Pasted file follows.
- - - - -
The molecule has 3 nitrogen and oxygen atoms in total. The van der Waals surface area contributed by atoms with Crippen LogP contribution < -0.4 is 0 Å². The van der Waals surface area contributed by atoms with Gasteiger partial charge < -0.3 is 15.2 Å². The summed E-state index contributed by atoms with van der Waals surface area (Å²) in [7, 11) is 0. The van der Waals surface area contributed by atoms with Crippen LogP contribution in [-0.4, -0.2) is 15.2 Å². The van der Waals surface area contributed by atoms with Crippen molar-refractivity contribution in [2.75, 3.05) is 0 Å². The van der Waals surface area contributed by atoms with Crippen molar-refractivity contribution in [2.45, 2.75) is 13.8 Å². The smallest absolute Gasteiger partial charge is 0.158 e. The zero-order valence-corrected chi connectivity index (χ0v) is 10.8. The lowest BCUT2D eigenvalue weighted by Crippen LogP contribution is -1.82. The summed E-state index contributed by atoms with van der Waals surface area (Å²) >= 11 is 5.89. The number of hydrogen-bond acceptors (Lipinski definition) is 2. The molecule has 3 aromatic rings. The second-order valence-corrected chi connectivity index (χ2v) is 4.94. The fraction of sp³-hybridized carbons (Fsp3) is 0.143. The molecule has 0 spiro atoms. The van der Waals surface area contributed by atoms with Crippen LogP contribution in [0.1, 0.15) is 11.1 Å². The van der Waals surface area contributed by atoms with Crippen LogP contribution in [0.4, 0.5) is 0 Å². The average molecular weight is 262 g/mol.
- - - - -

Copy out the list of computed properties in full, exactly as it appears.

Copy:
The molecule has 3 nitrogen and oxygen atoms in total. The van der Waals surface area contributed by atoms with Crippen LogP contribution < -0.4 is 0 Å². The van der Waals surface area contributed by atoms with Gasteiger partial charge < -0.3 is 15.2 Å². The summed E-state index contributed by atoms with van der Waals surface area (Å²) in [7, 11) is 0. The van der Waals surface area contributed by atoms with Crippen LogP contribution in [-0.4, -0.2) is 15.2 Å². The van der Waals surface area contributed by atoms with Crippen molar-refractivity contribution in [2.75, 3.05) is 0 Å². The van der Waals surface area contributed by atoms with Crippen molar-refractivity contribution in [2.45, 2.75) is 13.8 Å². The smallest absolute Gasteiger partial charge is 0.158 e. The zero-order valence-corrected chi connectivity index (χ0v) is 10.8. The lowest BCUT2D eigenvalue weighted by Crippen LogP contribution is -1.82. The summed E-state index contributed by atoms with van der Waals surface area (Å²) >= 11 is 5.89. The number of hydrogen-bond acceptors (Lipinski definition) is 2. The molecule has 3 aromatic rings. The second-order valence-corrected chi connectivity index (χ2v) is 4.94. The fraction of sp³-hybridized carbons (Fsp3) is 0.143. The molecule has 0 spiro atoms. The van der Waals surface area contributed by atoms with Crippen LogP contribution in [0.1, 0.15) is 11.1 Å². The van der Waals surface area contributed by atoms with Crippen LogP contribution in [0.4, 0.5) is 0 Å². The average molecular weight is 262 g/mol.